There is still working potential in show-bred lines, argues David Tomlinson in Shooting Times
There’s one piece of advice for the would-be gundog owner in every book I have: if you want a puppy to bring on as a gundog, make sure you buy one from working stock.
Show dogs to workers?
It’s really such an obvious piece of advice that it hardly bears repeating, while I have never met anyone who has deliberately bought a show-bred dog with the aim of making it into a worker. I have, however, met many people with show dogs, bought initially as pets, who have attempted to turn them into workers.
As a teenager, I had a show-bred cocker that I tried, unsuccessfully, to make a shooting dog. Looking back, I believe that I might have succeeded if I’d tried training him as a puppy, as he certainly had some basic hunting instinct. However, I didn’t get my first shotgun until I was 16, by which time Kim the cocker was three, so it was really too late to start.
You can teach an old dog new tricks, but it helps if they have had some basic training in the first place. Kim had been to dog training classes, but he wasn’t anywhere near top of his class, so there wasn’t a good foundation to build on. I did take him rough shooting and he wasn’t gun-shy and nor did he give tongue, but there wasn’t much else to commend him.
Some show-bred gundogs show a lot more natural or instinctive ability than others as shooting dogs. Some years ago, I rather rudely dismissed white, show-bred golden retrievers as something of an abomination and certainly not animals to be taken into the shooting field. I received a number of indignant emails from owners of such show dogs, enthusing about their dogs’ ability as workers, with photographs of them in action. I was even prompted to join an owner of show-bred goldens on a shooting day.
It was a humbling experience, as those goldens (there weren’t any white ones) worked impressively all day, retrieving with style and displaying great biddability. It was obvious that their owner was a talented handler, but it proved to me that anything is possible. I’ve since seen a number of show-bred golden retrievers working satisfactorily on shoots, suggesting that if you want to turn a show dog into a gundog, then a golden retriever is a good base. I’ve seen excellent work by show-bred English springers, too, though admittedly from a kennel that made a point of working their dogs, so you could say that the working instinct was bred into them.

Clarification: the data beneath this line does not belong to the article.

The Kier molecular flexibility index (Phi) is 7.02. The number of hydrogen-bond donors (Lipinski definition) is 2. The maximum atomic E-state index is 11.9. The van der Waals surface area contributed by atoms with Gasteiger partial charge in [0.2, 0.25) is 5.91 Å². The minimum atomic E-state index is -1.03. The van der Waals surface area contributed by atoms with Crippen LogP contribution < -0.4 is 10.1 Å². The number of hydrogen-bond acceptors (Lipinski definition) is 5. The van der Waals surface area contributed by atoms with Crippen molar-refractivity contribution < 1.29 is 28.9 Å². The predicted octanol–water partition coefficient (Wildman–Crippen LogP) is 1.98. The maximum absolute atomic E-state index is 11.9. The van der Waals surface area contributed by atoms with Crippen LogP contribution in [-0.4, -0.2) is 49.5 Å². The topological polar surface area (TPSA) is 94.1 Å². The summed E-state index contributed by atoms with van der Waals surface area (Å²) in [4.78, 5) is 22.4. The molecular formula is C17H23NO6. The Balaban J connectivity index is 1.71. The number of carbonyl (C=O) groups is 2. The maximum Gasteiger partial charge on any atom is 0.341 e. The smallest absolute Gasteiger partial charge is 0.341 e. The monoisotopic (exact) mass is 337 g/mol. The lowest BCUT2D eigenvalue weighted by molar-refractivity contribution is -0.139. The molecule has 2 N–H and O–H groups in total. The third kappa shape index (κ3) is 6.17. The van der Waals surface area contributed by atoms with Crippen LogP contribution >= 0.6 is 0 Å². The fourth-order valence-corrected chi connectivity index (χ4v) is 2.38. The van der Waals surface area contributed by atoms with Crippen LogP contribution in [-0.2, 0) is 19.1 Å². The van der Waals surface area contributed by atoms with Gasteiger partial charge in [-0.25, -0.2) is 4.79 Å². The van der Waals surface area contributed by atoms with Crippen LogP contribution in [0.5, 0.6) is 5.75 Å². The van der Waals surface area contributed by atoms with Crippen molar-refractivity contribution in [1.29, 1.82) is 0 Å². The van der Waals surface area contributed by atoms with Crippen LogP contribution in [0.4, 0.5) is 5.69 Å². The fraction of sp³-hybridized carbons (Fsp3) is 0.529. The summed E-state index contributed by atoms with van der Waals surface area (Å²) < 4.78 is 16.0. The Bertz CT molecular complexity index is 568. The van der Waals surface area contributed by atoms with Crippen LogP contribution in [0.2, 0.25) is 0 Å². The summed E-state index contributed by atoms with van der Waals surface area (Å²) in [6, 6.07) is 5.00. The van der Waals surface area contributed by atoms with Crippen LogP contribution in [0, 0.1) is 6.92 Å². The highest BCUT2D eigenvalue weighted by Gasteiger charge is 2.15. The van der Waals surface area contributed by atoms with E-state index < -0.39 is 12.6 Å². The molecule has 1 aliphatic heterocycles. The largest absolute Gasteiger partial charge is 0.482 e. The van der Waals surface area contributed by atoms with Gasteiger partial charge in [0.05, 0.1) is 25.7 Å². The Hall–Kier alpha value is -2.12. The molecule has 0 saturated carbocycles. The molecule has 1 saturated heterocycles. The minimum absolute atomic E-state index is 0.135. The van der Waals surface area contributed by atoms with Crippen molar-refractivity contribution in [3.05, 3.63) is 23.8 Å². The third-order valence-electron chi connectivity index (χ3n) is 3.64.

I used a stud dog from this kennel on my unregistered working springer bitch and she produced a fine litter of 10 puppies. Such outbreeding — there could have been no common ancestors in many generations — produced an interesting litter, with dogs that were taller and heavier than the breed standard. Several of the litter went on to become sound workers. They weren’t going to win the spaniel championship, but my aim was good-looking, healthy dogs.
I’m sure that there must be lots of show-bred Labradors around that are sound workers, but I’ve rarely come across one. Peter Moxon, in his classic Gundogs: Training and Field Trials, notes that Labradors stand out as a breed that has achieved dual-purpose status, adding that it is possible to obtain a Labrador capable of winning on the bench and at field trials. Those words were written nearly 70 years ago, for he also wrote that “there exist at the moment several dual champions”.
I don’t think that there have been any dual champion labs made up in the past six decades and the chances of any modern Labrador becoming both a show and a field trial champion are nil. The trouble is that a trialling dog needs to be fast and athletic, while show judges prefer big-headed, deep-chested dogs that are incapable of performing in such a way as to be placed in, let alone win, a trial. The demands of the two disciplines are so far apart that there is little common ground except the name. Perhaps show dogs should be called Labradors and the workers Labrador retrievers.
I suspect that a fair percentage of show-bred Labradors retain sufficient hunting instinct to be able to work as peg dogs, though I recall once picking-up behind one on a driven day. The dog was impressively rock steady, but declined to retrieve any of the birds my spaniel and I had left for him. The owner confirmed that the dog liked coming out shooting, but was quite happy to sit at the peg and do nothing.
Flatcoats are remarkably popular show dogs, with Crufts usually hosting around 400 entries. In contrast, they are quite rare in the shooting field, with the result that there’s not as marked a division between show and working strains. The same is true with Welsh springer spaniels, though, sadly, the number of Welsh springers that work is few. Show dogs might not make the grade as trialling dogs, but many will work if given the chance.